“But He Likes It”
By Dan Houdeshell
© 2017 – Sierra Gold Nutrition, LLC – All rights reserved.
It’s kind of sad that we have finally come around to greatly reducing the sugar intake of our kids in spite of the complaints and withdrawal symptoms, yet some continue to baby and bribe their horses with tons of the stuff. Then they act surprised when the poor horse ends up with health problems such as the “ailment de jour”, insulin resistance. We will be covering Equine Metabolic Syndrome (EMS) in a subsequent article but for now let’s look at how much sugar we feed our horses.
EMS has created a whole new market niche of “low carb” feeds for horses. The horses that are subjected to this kind of feeding are forced to metabolize fat and protein to fill energy needs. On the human side some would call this the “Atkins Diet”. Is it good or bad? The jury is still out on that one. One thing is for sure, fat is a slow burn source of energy and requires a lot from the liver to be properly digested and used as energy. When the body is forced to convert protein into energy a great number of toxins are released into the body placing a lot of stress on the kidneys. This actually causes its own string of problems.
All of that aside, if you want to control how much sugar your horse eats, you had better start with his hay. That’s right, hay contains sugar and starch levels that need to be taken into consideration when calculating daily ‘sugar’ intake.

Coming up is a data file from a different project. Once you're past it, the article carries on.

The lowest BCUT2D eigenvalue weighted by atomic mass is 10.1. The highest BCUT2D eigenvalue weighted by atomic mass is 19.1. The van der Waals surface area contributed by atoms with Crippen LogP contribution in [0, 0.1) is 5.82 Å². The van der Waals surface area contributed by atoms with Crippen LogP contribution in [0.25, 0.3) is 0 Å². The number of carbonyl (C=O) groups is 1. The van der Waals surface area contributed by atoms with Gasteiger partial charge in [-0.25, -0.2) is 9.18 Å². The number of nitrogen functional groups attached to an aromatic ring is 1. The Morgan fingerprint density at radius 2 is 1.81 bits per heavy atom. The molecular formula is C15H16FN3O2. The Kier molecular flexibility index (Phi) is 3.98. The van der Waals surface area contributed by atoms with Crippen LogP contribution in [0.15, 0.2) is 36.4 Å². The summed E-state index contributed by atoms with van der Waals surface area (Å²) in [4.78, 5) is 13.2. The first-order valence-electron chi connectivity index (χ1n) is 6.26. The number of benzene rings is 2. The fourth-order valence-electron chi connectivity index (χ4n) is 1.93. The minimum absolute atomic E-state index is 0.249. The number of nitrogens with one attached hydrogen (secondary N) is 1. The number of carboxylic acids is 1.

All hay is not created equal.
One of the biggest misconceptions is that alfalfa hay is bad for horses. While it does have mineral content issues that need to be addressed and properly supplemented, alfalfa has less sugar content than most grass and small grain hay. It is important to know what the tested nutrient values of your hay are when calculating a properly balanced ration for your horse. Testing may not be practical for some horse owners due to the fact that they are buying hay in small quantities and the hay dealer receives hay from many different producers.
If this is your situation what can you do? The following information will help you to see and compare different types and forms of forage so that you can make an informed decision.
Hay growers are focused on supplying the largest market for their crops, the dairy industry. From January 1st to October 6th of 2006 dairy producers in California had purchased 1,700,000 tons of alfalfa at between $178.00 and 198.00 per ton. The dairy producers want hay with a high Relative Feed Value (RFV). This value is shown on forage tests that are performed correctly. What does it mean?
“Relative feed value (RFV) is a term that has been used in the marketing of hays. It can be calculated for pure grass and legume or mixed hays. To calculate this value it is necessary to have a forage analysis for acid detergent fiber (ADF) and neutral detergent fiber (NDF). It does not consider protein but higher RFV values would usually be associated with higher protein. The ADF analysis is used to predict the digestible dry matter = (88.9 – (.779 * % ADF)) and NDF predicts dry matter intake = (120/% NDF). RFV is calculated by multiplying digestible dry matter by dry matter intake and then dividing by 1.29. For an alfalfa hay containing 30% ADF and 40% NDF the RFV = (65.5 *3)/1.29 = 152. Grasses typically have higher ADF and NDF concentrations and consequently have lower RFV. For instance a grass or mixed hay having 35% ADF and